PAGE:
Futures Recovery

The LGBTQ+ Community Addiction, Treatment, and Recovery

 

People from all walks of life are impacted by substance use disorders (SUDs). Addiction doesn’t discriminate against any gender, race, background, socioeconomic level, or sexual identification. However, for some individuals, the risk of becoming dependent on a substance is higher. 

According to a 2017 Gallup poll, 4.5% of the United States’ population identified as being lesbian, gay, or bisexual. That equates to millions of Americans who don’t identify as heterosexual. And for this group, although much progress has been made, there remain many stigmas to overcome. This is true in the field of substance use disorders, treatment, and recovery. 

Substance use disorders amongst the LGBTQ+ population is higher, according to The National  Survey on Drug Use and Health (NSDUH). The 2018 NSDUH reported that one-third of this group used marijuana as compared to 16% of the overall adult population. Additionally, past-year opioid use was 9% as compared to 3.8% of U.S. adults. This was an increase from the 6.4% reporting misuse in 2017.

Why the higher rates amongst these groups who are considered to be sexual minorities? People identifying as lesbian, gay, bisexual, transgender, or queer often face social stigmas and discrimination that others don’t. 

If you or someone you care about identifies as LGBTQ+ and has an alcohol or substance use disorder, Futures Recovery Healthcare can help. Offering multiple pathways for recovery as well as treating co-occurring disorders, like anxiety and depression, Futures compassionate staff welcomes individuals from all walks of life to begin their recovery journey. 

Understanding the Increased Risk of SUD in the LGBTQ+ Community

Substance use disorders and the increased risk to develop a SUD depend on a few factors. Today, research in the field of addiction says that genetics are responsible for 50% of an individual’s chance of becoming dependent on a substance. But, there are some other factors that many in the LGBTQ+ community face which may increase the risk of misusing substances.

Trauma and Adverse Childhood Experiences (ACE)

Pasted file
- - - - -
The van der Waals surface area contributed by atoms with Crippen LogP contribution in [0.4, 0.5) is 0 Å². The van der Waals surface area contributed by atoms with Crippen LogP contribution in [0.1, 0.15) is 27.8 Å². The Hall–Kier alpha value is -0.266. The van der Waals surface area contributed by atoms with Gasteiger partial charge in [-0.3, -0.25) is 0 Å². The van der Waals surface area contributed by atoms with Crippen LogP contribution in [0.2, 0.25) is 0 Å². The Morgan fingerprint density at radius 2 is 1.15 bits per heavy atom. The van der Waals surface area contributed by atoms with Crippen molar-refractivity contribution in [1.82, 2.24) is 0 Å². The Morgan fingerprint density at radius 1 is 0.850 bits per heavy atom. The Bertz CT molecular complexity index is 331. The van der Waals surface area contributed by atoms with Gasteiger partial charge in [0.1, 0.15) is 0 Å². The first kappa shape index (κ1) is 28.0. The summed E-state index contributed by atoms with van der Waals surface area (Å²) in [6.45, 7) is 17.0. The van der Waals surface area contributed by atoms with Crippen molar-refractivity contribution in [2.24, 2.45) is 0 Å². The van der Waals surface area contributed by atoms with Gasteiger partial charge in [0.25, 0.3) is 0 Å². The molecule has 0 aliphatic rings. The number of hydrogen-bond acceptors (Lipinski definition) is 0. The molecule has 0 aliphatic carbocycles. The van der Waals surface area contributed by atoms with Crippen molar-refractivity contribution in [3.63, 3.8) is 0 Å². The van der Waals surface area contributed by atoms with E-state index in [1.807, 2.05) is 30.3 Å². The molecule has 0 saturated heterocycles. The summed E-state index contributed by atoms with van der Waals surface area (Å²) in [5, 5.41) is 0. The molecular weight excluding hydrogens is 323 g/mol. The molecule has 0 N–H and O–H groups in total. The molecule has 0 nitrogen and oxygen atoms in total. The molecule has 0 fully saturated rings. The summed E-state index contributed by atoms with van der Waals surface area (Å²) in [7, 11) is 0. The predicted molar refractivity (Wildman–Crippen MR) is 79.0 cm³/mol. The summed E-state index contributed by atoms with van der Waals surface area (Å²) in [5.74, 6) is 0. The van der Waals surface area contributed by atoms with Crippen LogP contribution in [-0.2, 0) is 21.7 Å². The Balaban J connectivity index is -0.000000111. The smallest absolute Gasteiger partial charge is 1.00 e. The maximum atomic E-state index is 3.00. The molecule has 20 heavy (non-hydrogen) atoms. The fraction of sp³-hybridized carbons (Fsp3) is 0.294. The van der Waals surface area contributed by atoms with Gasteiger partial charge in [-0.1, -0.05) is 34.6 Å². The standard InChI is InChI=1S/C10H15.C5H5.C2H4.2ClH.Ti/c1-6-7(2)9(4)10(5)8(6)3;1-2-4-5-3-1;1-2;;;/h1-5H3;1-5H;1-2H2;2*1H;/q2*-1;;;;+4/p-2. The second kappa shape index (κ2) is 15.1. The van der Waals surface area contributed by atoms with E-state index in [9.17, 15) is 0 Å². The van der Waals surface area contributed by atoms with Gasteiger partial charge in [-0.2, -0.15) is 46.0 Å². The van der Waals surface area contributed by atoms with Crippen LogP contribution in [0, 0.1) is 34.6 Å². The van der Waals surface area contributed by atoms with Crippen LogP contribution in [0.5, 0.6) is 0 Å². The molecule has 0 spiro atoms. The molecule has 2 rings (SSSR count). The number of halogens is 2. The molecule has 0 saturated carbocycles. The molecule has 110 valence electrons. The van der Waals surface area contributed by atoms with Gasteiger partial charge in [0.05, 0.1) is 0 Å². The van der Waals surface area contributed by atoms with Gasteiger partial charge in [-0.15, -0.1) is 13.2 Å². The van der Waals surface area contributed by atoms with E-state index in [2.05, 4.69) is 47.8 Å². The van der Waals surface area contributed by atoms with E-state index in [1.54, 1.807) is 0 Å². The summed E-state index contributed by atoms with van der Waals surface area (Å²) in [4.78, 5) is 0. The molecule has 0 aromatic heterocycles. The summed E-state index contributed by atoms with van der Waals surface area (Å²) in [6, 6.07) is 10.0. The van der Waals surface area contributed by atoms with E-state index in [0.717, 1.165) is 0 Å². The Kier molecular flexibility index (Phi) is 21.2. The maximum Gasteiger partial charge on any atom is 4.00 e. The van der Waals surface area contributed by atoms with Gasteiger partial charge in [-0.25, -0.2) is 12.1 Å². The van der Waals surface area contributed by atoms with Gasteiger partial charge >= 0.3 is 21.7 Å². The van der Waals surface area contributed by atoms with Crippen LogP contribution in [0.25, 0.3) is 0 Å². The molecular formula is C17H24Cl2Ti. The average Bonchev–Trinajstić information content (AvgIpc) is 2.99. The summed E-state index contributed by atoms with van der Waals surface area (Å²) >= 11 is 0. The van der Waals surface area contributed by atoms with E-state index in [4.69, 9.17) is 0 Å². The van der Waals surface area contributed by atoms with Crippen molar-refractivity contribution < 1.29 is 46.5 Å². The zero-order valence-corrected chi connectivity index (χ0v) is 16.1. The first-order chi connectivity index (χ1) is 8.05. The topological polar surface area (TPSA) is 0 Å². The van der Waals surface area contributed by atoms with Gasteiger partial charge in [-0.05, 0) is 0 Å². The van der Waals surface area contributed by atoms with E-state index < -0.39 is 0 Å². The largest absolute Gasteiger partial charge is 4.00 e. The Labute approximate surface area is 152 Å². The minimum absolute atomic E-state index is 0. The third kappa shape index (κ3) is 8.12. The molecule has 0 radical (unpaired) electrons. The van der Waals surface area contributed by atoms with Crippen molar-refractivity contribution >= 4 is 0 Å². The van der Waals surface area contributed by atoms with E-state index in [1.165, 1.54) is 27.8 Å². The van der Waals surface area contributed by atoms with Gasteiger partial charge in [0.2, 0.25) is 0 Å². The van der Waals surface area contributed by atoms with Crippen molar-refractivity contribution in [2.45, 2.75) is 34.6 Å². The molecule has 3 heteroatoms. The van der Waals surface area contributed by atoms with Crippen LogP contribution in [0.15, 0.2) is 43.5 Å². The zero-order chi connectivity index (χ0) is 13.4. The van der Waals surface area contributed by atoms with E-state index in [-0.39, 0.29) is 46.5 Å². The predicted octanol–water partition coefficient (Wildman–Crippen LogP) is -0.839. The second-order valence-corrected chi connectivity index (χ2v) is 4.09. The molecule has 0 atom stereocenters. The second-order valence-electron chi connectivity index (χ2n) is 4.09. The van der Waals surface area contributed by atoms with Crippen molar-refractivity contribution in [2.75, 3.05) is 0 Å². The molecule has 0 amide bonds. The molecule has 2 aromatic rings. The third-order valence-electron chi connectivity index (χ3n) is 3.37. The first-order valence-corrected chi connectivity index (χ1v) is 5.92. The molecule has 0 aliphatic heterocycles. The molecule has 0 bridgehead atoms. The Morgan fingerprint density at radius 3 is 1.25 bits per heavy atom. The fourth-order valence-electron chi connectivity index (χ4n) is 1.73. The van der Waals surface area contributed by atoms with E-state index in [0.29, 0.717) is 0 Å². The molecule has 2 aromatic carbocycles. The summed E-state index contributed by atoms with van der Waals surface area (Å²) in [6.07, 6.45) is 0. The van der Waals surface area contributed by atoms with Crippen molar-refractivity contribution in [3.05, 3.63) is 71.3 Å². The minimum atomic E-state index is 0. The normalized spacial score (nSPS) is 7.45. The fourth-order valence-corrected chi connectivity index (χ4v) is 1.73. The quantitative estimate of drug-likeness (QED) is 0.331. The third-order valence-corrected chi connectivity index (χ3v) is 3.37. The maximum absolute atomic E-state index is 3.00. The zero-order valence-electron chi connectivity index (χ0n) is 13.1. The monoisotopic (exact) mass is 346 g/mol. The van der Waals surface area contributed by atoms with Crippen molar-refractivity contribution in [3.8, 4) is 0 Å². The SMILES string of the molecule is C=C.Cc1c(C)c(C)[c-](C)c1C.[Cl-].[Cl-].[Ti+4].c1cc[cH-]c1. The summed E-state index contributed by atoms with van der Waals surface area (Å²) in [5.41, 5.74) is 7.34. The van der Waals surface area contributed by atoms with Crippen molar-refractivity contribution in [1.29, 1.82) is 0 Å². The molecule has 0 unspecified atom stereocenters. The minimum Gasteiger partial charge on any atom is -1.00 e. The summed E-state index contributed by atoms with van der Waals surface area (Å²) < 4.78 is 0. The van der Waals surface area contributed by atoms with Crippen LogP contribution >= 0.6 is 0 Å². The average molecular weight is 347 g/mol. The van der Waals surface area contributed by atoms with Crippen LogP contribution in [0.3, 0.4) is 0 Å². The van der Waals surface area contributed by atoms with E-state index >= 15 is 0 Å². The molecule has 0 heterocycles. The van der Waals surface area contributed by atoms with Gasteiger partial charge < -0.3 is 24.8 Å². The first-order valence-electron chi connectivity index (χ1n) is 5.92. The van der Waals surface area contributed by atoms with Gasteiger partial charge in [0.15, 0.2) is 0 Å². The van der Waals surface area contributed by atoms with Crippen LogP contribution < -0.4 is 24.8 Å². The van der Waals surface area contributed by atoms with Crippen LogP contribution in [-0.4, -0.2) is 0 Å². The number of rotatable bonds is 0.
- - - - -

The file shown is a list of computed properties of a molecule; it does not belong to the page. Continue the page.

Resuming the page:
Trauma is strongly correlated with an increased risk of developing AUDs and SUD. This is particularly true for those who have experienced trauma in childhood. The more types of trauma experienced in youth, the higher the chance of a SUD. 

Those in the LGBTQ+ community have higher incidences of adverse childhood experiences (ACE). These experiences include abuse, violence, growing up in a family with mental health or substance abuse issues, and more. Many families will reject and even become abusive to someone in their family unit who ‘comes out’ as being lesbian, gay, bisexual, transgender, or queer. This lack of support, understanding, and even abuse for many are all factors that increase the risk of SUD. 

At Futures, we understand just how much trauma can impact an individual and make them more prone to a SUD. Addressing trauma is a critical part of a comprehensive recovery program. Futures offers specialized trauma treatment programs which include eye movement desensitization and reprocessing (EMDR), dialectical behavior therapy (DBT),  Seeking Safety—a trauma-specific program, and more. 

Rejection from Friends and Family

There is little more painful than completely being rejected by those we love and trust—particularly when it comes to your own identity. For those in the LGBTQ community, this rejection is quite common and can be devastating. According to the National Alliance on Mental Illness (NAMI), 40% of LGBTQ+ adults have experienced rejection from a family member or close friend. 

Homelessness

Rejection by the family can leave many LGBTQ+ individuals homeless. In fact, NAMI also reports that this group is 120% more likely to experience homelessness than the general population. Finding housing in homeless shelters is also a challenge and many reports being harassed for their sexual identity at these shelters as well.